The Coldest Winter: A Stringer in Liberated Europe
by Paula Fox
The Story of a Haunted Continent
A review by Anna Godbersen
It would be difficult for a young American traveling abroad now to experience a Europe untouched by tourists, but everything was very different in 1946, of course, when Paula Fox first went to the Louvre and found herself "nearly alone in the museum except for a drunken elderly custodian." Fox’s was not your average post-college sojourn, to say the least; as she recalls in her memoir The Coldest Winter, she sailed from New York to London at twenty-two, just after World War II, to take a job as a stringer for a small British news service. In fine, understated prose, Fox recounts trips to Paris and Warsaw, her ventures mostly freezing and poorly funded. She tells us that her stories, "tended toward the picturesque rather than the newsworthy," which does not surprise. Work and political events figure only slightly here; what Fox communicates most effectively is the mood of a haunted continent, its people still paranoid and stunned and some of them tattooed. On a planned trip for journalists in France, she remembers being, "chilled to the bone by the sea wind, as well as by memories not my own."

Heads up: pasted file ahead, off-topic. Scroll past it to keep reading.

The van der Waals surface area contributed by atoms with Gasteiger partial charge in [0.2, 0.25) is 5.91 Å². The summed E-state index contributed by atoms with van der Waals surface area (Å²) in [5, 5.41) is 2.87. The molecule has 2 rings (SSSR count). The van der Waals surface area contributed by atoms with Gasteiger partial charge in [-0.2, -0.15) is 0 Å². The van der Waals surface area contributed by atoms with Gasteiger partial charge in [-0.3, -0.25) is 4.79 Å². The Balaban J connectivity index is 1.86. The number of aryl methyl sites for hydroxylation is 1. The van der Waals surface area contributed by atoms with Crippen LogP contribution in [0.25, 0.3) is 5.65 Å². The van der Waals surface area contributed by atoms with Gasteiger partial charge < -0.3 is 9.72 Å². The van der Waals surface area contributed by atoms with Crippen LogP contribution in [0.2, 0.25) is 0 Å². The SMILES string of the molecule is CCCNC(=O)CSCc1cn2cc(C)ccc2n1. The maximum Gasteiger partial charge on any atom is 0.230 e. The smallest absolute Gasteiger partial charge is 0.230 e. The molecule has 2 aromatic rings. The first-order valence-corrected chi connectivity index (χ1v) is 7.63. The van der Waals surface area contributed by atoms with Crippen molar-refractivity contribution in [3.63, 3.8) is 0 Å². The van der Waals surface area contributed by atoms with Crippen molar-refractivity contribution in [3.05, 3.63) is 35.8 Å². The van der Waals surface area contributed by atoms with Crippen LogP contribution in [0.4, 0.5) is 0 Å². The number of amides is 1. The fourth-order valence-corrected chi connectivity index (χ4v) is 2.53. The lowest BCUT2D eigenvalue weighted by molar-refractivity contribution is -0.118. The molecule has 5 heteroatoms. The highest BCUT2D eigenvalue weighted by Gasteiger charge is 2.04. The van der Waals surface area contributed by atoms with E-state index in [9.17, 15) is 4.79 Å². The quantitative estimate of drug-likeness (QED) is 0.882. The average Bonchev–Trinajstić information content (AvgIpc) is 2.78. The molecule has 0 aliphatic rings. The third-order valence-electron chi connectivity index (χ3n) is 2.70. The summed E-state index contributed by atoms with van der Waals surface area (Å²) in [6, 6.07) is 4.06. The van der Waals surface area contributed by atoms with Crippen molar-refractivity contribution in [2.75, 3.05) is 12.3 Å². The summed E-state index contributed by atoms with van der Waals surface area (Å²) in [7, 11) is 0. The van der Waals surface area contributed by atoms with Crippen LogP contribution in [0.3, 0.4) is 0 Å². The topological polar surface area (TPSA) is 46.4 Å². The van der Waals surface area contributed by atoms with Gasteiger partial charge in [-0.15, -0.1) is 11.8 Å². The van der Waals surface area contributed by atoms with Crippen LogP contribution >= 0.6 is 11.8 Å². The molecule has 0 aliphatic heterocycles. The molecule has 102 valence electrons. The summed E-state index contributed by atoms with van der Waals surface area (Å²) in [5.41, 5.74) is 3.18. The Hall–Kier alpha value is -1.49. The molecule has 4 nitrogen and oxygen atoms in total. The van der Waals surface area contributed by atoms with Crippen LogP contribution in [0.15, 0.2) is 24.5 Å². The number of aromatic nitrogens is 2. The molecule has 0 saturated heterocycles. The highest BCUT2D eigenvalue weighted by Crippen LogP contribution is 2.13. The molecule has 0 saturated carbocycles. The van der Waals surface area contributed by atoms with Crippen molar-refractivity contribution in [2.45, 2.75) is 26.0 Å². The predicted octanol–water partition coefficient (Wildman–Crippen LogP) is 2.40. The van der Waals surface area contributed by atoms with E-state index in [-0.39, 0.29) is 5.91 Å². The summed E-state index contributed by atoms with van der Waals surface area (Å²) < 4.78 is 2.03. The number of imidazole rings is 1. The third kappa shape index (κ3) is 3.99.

Fox, the author of several novels and a memoir about her Dickensian childhood, is as spare with her own feelings as she is with adjectives. Her one love affair lasts little more than a page, only slightly longer than the anecdote in which she has a conversation with Sartre without knowing that it’s him. Still, this is a story -- sad, glamorous, elegiac -- about how foreign places can change a person, grow them up; for Fox, Europe "had shown me something beyond my own life…something other than myself."
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